Driver killed in early morning crash; police suspect alcohol

Kyle Hopkins

A 34-year-old man was killed early Saturday morning when he crashed the pickup truck he was driving in what Anchorage police say appears to be the city's fifth alcohol-related traffic death of the year.

Police said Stephen C. Kenny was driving about 70 mph on Martin Luther King Jr. Avenue when he lost control of his truck on a corner near Tudor Road. The speed limit on the curve is 30 mph, according to police.

The vehicle went over an embankment and smashed through a wooden fence. Kenny was pronounced dead at the scene, police said.

A passenger in the truck, who was uninjured, told the police that the two had been drinking at a party in South Anchorage.

Early analysis of the crash suggested that part of the wooden fence may have penetrated the truck and hit the driver, according to investigator Steven Buchta.

Police suspect the wreck to be the fifth alcohol-related traffic death of the year, and the third in the last two weeks. Two teenage girls were walking on a South Anchorage sidewalk when they were struck and killed by a drunken driver, Stacey Allen Graham, earlier this month, police said.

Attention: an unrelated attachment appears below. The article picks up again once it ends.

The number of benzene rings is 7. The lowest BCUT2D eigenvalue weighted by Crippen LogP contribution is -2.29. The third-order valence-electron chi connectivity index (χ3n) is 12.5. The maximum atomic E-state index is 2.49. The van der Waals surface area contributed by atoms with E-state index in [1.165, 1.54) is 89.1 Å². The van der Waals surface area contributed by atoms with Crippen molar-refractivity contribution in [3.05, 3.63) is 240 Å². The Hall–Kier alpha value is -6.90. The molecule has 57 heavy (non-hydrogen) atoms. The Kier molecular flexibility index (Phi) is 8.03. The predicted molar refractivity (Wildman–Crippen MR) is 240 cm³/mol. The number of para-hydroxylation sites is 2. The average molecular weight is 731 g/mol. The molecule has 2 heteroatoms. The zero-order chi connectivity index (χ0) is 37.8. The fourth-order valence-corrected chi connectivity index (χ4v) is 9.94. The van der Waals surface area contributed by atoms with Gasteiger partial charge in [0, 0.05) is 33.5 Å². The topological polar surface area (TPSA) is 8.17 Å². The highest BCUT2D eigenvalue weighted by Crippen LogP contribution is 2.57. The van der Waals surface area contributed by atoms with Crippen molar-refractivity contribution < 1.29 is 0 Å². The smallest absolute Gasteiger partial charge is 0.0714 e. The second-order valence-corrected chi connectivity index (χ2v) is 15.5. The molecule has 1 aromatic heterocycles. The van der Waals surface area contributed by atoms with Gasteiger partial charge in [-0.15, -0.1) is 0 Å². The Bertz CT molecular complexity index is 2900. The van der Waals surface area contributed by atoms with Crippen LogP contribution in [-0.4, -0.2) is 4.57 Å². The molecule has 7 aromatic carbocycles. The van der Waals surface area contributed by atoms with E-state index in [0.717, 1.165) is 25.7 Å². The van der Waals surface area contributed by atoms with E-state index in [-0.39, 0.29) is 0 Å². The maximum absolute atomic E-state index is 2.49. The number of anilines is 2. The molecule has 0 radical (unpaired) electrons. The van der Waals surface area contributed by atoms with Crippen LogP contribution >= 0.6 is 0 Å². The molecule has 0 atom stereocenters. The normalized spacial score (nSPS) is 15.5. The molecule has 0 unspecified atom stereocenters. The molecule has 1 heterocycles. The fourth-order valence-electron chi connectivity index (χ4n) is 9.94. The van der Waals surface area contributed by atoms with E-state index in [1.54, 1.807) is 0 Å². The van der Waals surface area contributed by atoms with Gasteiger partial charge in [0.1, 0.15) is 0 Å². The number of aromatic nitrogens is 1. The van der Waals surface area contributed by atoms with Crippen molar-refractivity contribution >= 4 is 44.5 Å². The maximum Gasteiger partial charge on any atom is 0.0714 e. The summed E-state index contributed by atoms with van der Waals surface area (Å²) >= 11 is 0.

Police Chief Mark Mew learned of the crash at about 3 a.m. as he visited two 4th Avenue bars that were testing the first day of a revamped "safety hour" law. The law, recently rewritten by the city Assembly, allows eligible bars to remain open an hour after the normal weekend closing time of 3 a.m. as long as all customers stop drinking. The goal is to allow patrons an extra hour to sober up or wait inside for a cab.

Mew stood in the Pioneer Bar, cellphone to his ear, as a deputy chief told him the details of the latest crash.

"Frustrated is an understatement at this point in time," Mew said in an interview. "We're putting a ton of work into this. You know all the things we've announced just in the last few days. All the new initiatives that are going in effect as we speak. And we've got another (death)."

Friday night marked the first test of a new police department effort to curb drunken driving by deploying civilian patrols to watch for DUI offenders.

Police had arrested 11 people on drunken-driving charges by 5 a.m., Mew later wrote in an email. "One caught by volunteers, 10 by patrol."

Reporter Nathaniel Herz contributed to this story.

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